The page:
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Floor Sample Hardcover

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Product Details

  • Hardcover: 416 pages
  • Publisher: Tarcher; 1ST edition (May 4, 2006)
  • Language: English
  • ISBN-10: 1585424943
  • ISBN-13: 978-1585424948
  • Product Dimensions: 8.5 x 5.9 x 1.4 inches
  • Shipping Weight: 1.2 pounds
  • Average Customer Review: 3.6 out of 5 stars  See all reviews (37 customer reviews)
  • Amazon Best Sellers Rank: #1,861,518 in Books (See Top 100 in Books)

Editorial Reviews

From Publishers Weekly

At 57, Cameron, famous for her semispiritual approach to healing artist's block (presented in 1992's The Artist's Way) still seeks her creative and emotional center. She now details her creative struggles, framed by her fight to maintain sobriety after years as an alcoholic and drug addict. Early fame writing for Rolling Stone led her to the most cataclysmic relationship of her life, a youthful marriage to director Martin Scorsese, with whom she had her only child. The relationship lasted less than two years. For 10 years after, Cameron chased similar creative ground to Scorsese's, attending film school, making small films and screenwriting for film and TV. She seemed unable to settle down, moving between Los Angeles, New York, Chicago and Taos, and details a constant, painful struggle to find a creative touchstone. Her one focus remains her art—yet that often resembles monomania and leads her to periodic psychotic breaks. She leaves her daughter adrift to work on her art; relationships crash and burn because she is a workaholic and egomaniac. Cameron is best at revealing the dark side of her privileged life: her descent into alcoholic blackouts and drug-induced paranoia as well as descriptions of her bouts with psychosis. These are disturbingly vivid; the rest is febrile New Age rhetoric. (May)
Copyright © Reed Business Information, a division of Reed Elsevier Inc. All rights reserved.

From Booklist

Creativity guru Cameron presents a page-turning, richly textured, and wrenching memoir that begins with her strict Catholic childhood in a book-filled Illinois house. Brainy and longing to emulate Lillian Hellman and Dorothy Parker, she was "a bad girl waiting to happen." At Georgetown University, she spent her evenings in bars writing, downing doubles, and experiencing memory blackouts. During her junior year at Fordham, she stayed out drinking until dawn while still maintaining a stellar GPA. She then became a hard-drinking, hot young writer, first at the Washington Post, then at Rolling Stone; then met filmmaker Martin Scorsese and followed him to Los Angeles, where she added cocaine to the mix. Finally, a postpregnancy return to alcohol and drugs and Martin's romance with Liza Minelli pushed her to the edge. No longer able to write and drink, she foreswore drugs and alcohol, viewed God as her employer, and set the daily writing quotas that would win her fame. Now watch for Cameron on the talk show circuit, courting a "recovery" fan base. Whitney Scott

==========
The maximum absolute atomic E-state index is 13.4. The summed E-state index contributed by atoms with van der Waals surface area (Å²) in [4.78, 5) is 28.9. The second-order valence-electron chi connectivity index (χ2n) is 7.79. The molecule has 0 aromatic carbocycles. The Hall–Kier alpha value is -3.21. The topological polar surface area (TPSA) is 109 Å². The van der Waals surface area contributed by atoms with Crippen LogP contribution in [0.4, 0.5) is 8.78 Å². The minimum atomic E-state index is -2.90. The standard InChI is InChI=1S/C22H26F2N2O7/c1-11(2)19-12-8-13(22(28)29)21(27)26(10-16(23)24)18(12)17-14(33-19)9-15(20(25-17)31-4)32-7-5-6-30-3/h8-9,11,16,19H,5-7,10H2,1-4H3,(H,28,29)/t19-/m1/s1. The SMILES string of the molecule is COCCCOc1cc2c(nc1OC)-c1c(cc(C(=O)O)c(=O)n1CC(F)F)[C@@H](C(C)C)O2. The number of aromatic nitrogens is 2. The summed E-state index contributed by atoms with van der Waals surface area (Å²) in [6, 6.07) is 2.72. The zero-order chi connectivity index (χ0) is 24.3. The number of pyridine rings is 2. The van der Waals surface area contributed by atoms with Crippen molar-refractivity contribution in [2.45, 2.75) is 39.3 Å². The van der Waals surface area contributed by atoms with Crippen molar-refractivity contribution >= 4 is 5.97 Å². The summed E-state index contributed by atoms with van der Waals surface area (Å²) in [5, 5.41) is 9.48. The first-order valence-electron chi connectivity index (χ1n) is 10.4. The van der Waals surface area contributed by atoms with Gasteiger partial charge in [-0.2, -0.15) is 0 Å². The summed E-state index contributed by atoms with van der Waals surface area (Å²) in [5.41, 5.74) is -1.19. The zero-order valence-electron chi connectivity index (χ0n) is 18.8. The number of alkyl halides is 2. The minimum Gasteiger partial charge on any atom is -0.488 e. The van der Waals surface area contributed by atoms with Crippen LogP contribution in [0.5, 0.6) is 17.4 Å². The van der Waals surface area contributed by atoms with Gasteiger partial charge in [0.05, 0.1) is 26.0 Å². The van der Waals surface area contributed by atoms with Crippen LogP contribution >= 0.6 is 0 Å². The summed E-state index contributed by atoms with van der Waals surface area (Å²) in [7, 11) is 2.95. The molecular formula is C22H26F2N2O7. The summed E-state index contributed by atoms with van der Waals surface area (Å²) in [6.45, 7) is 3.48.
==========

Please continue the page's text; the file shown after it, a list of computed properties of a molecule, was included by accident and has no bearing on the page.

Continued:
Copyright © American Library Association. All rights reserved

More About the Author

Julia Cameron has been an active artist for more than thirty years. She is the author of more than thirty books, fiction and nonfiction, including her bestselling works on the creative process: The Artist's Way, Walking in This World, Finding Water, and The Writing Diet. A novelist, playwright, songwriter, and poet, she has multiple credits in theater, film, and television.

Latest endeavor: Julia Cameron Live, an online course and artists' community led by Julia. It is the most comprehensive discussion she has ever done on The Artist's Way, and the first time she has allowed cameras in her home. www.juliacameronlive.com

Customer Reviews

Which is just weird and wrong.
A. F. Gillies
That doesn't mean she's undeserving; it just means she could leap ahead of other equally talented artists who married unknowns.
Dr. Cathy Goodwin
I loved the "The Artist's Way," so I was very curious to the read the memoir of its creator, Julia Cameron.
Alex Nichols, author of Shadow Rock

Most Helpful Customer Reviews

29 of 29 people found the following review helpful By Paul Allaer TOP 100 REVIEWERVINE VOICE on August 14, 2006
Format: Hardcover
Unlike most reviewers here, let my state upfront that I was not familiar whatsoever with Julia Cameron. I saw this book and read the inside flap summary: "wrote for Rolling Stone, "was married to Martin Scorsese", hmmm, this could be interesting I thought, and off I went with the book. What a surprise that was awaiting me.

In "Floor Sample" (405 pages), Julia Cameron brings her life story, and what a story it is. From her early days, strict Catholic upbringing, Julia describes how she started the party life in college at Georgetown, seeking ways to channel her obvious writing talents, eventually leading to Rolling Stone assignments, which in turn lead to a short-lived but high intensity courtship, and eventual, marriage to Martin Scorsese. Her drinking spiraled out of control, leading to the break-up with Scorsese. Then things really turn interesting: Cameron quits drinking altogether and starts life anew, seeking out writing assignments in magazines, tipping her toes in writing Hollywood scripts, and eventually writing many fiction and non-fiction books (the best known of which is "The Artist's Way", a sort of self-help book for budding artists), poetry, and musicals. But along that long journey Cameron also suffers bouts of depression or psychotic episodes (it's never really clear which one, or perhaps both), and she describes them in frightning detail.